The Politicization of Subsea Cables: How Our Once Discrete World Now Makes Headlines
By John Tibbles
January 19, 2020
For many years, probably since the early days of telegraphs submarine cables have rested quietly out of the view of the media and politicians if not the military minds but that now longer seems to be the case. As I started writing this an appeared on one of my news feeds, a feature from the magazine ‘National Interests’, it’s title ’Forget Nuclear Weapons, Cutting Undersea Cables could Decisively End a War’; so, how did we get to headlines like that?
In the years following World War 1 London lay at the hub of a global network of subsea telegraph cables. Their capacity was laughably small by today’s standards, but they were the nerves of Empire keeping it in touch with the mother country. At times, perhaps more importantly, they allowed the Royal Navy to connect the Admiralty with its global bases. However, in the late 1920s Sr. Marconi’s radio systems allowed wireless telegraphy with much less capital intensive than cables. The new technology rapidly made deep inroads into the cable companies’ profits and threatened their survival.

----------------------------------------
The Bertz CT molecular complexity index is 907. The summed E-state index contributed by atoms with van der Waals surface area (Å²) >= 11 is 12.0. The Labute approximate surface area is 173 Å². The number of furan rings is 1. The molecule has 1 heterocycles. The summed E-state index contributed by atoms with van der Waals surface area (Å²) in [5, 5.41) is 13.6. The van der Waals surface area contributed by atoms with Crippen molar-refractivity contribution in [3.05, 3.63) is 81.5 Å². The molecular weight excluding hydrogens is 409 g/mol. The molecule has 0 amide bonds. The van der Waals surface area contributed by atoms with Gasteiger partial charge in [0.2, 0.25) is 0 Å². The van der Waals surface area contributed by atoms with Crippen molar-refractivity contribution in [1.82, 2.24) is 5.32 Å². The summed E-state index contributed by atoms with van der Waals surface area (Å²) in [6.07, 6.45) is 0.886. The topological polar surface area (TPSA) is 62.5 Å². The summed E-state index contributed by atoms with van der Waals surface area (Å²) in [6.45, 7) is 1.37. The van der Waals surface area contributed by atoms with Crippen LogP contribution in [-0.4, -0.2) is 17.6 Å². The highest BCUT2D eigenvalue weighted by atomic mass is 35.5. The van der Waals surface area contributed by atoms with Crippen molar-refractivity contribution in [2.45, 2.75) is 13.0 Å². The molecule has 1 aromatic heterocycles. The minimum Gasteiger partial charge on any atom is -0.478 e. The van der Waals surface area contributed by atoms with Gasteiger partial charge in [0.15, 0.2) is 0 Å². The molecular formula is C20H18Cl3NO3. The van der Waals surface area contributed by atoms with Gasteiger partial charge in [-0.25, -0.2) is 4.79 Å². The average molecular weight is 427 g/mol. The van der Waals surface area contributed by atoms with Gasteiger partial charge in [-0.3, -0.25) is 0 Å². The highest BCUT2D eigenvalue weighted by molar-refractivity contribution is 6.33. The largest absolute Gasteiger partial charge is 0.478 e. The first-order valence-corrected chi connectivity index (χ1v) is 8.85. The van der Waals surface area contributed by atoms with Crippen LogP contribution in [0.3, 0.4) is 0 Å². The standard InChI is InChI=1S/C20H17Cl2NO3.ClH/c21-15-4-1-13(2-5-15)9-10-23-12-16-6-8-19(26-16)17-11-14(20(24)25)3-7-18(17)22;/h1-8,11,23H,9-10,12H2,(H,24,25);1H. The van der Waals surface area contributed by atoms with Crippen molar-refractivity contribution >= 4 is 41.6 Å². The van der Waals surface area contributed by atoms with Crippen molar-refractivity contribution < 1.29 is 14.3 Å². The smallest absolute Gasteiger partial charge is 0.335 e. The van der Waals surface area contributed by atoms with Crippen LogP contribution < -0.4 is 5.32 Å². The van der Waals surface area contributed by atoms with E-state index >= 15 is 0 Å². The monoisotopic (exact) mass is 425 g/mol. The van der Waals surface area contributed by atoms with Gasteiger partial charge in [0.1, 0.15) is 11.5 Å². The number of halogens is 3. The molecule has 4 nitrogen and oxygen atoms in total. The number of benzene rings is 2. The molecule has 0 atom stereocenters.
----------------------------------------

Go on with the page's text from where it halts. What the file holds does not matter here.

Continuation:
Radio links cannot be kept secure from interception and the British Government decided that it must, intercede and merge the wireless and cable companies into one. This allowed cheaper commercial services via radio but provided for the continuation of the expensive but secure cable links. The merger was completed in 1934 and the new company was named Cable and Wireless. Thirty-five years later I started work for them and thought it a good place to start this article.
- Some Relevant History
(A quiet time for cables the 1950s to 1990.)
Does this map look familiar?
If you look quickly this could be a map of today’s global subsea cable network, the paths and nodes similar to modern systems but with a capacity beyond the imagination of the engineers and developers in Britain and other countries with a strong maritime history.
In fact the map showed the picture in 1901 but technically things changed little until after WW2 ended and In the early 1950s the first coaxial transoceanic coaxial cables were laid, they were a new innovation for they could carry voice calls, only about 80 at one time and the only political interest was through the state monopolies that controlled them.
To continue reading the rest of this article, please read it in Issue 110 of the SubTel Forum magazine here on page 40.